Every Minute Counts: CA Supreme Court Strikes Down Employers’ Use of Rounding For Meal Periods

March 2, 2021

Under long-standing California law, employers are permitted to use rounding techniques as it relates to employees’ time records—rounding time punches to the nearest pre-set increment (e.g. 10 minutes, 15 minutes).  Such policies have withstood challenges so long as the policies were neutral, and  tended to benefit the employee in the long run.  However, it remained unsettled as to whether or not such practices were allowed in the meal period context.   On February 25, 2021, in Donahue v. AMN Services, LLC the California Supreme Court held that employers are not permitted to do so.

California employers are generally required to provide an employee with one 30-minute meal period that begins no later than the end of the fifth hour worked, and another 30-minute meal period that begins no later than end of the tenth hour worked (Labor Code §512, IWC Wage Order No. 4). In the event an employer does provide an employer does not provide a compliant meal period, the employer must pay the employee one additional hour of pay. (Labor Code §226.7, IWC Wage Order No. 4). 

AMN Services serves as a staffing agency placing nurses at temporary job assignments.  AMN Services had a practice of rounding employee time punches to the nearest 10-minute increment.  An example noted by the court was an AMN Services employee clocking out for lunch at 11:02 a.m. and clocking back in at 11:23 am—the time punch system would note the punches as 11:00 a.m. and 11:30 a.m.  The effect being that the 23-minute meal period would be reflected as a complaint 30-minute meal period.   AMN Services also submitted expert evidence that the rounding policy actually resulted in an overcompensation of the class members when all time punches (not just meal periods) were calculated.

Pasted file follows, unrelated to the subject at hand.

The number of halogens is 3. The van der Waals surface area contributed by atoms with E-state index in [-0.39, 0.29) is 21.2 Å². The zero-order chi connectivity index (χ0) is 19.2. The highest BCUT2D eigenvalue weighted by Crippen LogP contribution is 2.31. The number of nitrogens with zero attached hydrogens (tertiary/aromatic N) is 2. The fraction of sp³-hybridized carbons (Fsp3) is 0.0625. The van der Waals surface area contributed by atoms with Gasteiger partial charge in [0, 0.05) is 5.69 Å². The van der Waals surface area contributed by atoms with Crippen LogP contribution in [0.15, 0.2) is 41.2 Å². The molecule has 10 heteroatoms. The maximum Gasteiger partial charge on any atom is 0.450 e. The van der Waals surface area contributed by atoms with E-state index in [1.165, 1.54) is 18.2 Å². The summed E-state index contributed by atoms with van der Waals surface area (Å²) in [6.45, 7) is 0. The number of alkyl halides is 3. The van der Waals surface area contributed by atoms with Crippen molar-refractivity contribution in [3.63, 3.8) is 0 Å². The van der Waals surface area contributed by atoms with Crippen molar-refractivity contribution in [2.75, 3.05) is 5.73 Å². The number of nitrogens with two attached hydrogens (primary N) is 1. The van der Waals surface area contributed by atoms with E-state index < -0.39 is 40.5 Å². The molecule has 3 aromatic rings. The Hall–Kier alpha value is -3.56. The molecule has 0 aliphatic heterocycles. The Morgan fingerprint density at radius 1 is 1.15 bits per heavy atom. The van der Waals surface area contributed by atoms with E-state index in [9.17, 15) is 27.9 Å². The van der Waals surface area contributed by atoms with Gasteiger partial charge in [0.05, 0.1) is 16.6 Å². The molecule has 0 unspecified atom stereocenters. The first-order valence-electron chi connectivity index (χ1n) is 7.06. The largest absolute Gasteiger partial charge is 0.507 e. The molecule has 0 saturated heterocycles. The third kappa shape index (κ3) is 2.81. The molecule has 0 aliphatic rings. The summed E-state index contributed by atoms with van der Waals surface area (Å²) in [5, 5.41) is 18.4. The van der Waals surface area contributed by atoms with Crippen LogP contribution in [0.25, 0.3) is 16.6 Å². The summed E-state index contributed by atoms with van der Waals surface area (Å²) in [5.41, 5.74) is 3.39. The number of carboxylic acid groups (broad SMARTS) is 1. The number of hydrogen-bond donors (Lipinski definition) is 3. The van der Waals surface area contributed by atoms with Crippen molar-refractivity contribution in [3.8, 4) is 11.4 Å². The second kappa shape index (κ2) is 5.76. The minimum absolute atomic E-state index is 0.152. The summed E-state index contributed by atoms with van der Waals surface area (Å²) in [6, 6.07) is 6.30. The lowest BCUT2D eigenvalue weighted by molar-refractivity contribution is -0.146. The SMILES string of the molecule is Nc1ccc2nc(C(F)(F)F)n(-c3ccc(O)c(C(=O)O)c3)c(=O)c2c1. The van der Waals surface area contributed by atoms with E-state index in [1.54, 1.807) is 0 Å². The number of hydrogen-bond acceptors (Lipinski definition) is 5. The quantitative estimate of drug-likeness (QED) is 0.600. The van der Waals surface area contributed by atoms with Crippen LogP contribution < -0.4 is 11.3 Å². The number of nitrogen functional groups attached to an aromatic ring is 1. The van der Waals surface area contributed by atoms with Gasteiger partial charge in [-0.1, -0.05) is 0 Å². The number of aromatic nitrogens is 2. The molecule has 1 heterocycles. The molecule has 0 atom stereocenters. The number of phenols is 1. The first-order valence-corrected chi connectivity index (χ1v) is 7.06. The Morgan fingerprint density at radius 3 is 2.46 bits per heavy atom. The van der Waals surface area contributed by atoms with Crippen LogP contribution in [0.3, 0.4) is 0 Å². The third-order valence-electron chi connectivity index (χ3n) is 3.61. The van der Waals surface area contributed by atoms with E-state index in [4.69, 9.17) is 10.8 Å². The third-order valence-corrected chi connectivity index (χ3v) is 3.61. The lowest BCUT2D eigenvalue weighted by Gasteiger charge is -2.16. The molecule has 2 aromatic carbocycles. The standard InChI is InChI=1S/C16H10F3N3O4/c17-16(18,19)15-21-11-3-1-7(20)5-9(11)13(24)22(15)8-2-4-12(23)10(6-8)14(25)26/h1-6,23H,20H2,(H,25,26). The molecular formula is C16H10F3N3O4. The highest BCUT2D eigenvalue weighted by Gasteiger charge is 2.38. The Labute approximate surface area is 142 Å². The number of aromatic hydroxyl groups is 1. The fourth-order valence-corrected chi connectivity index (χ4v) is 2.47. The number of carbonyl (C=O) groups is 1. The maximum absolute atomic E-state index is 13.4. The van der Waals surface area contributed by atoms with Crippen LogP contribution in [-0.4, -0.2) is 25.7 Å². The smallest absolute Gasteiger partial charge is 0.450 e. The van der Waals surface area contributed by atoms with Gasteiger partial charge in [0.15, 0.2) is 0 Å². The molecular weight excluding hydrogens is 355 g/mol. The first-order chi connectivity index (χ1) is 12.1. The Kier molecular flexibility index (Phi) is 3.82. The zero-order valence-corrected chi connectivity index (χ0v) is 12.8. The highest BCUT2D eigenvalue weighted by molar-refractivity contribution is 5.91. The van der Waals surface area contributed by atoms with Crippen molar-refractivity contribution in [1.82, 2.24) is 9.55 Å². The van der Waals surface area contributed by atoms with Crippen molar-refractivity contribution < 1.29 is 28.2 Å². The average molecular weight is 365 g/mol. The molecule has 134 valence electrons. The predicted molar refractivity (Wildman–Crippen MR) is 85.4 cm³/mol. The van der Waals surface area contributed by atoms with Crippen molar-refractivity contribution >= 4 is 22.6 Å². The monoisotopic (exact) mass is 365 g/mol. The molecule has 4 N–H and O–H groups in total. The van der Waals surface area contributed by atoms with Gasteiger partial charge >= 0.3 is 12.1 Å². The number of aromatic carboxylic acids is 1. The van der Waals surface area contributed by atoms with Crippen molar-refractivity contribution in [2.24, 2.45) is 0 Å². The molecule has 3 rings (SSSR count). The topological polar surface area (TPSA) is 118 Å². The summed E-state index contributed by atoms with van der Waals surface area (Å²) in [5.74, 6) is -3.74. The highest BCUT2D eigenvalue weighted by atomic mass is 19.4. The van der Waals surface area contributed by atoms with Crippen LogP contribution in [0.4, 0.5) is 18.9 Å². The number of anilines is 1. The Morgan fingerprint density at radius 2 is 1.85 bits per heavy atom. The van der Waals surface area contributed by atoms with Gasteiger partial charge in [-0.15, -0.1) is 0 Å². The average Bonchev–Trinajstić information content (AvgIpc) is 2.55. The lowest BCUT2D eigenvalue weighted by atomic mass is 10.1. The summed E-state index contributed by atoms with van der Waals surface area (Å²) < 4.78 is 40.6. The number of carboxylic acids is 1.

In rejecting the rounding practice in the context of meal periods, the Court relied heavily on public policy and the language of the Labor Code/IWC Wage Order.  The Court pointed out the Court is “to liberally construe the Labor Code and  wage orders to favor the protection of employees.” (citing Augustus v. ABM Security Services, Inc. (2016) 2 Cal.5th 257, 262.)  The Court found that the practice of rounding is “inconsistent” with the provisions of the Labor Code and IWC Wage Orders which set forth specific time requirements  for the length of meal periods and when they are to occur.  As for the public policy, the Court noted the relatively short period of time a 30-minute meal periods provides, and any reduction, even a minute or two, can have a negative effect on the employee.

In a win for employers, the Court also stressed that the holding was in line with prior precedent. Specifically, the Court reaffirmed the holding in Brinker Restaurant Corp. v. Superior Court, (2012)  53 Cal. 4th 1004 in that the employer  is not required to police employees taking meal periods, and that there is not a violation when an “employee voluntarily chooses to work during a meal period after the employer has relieved the employee of all duty." The latter reaffirmation remains a helpful tool for employers who can establish the meal period was provided, yet the employee chose to work.  Still, the burden in proving this can remain a challenge.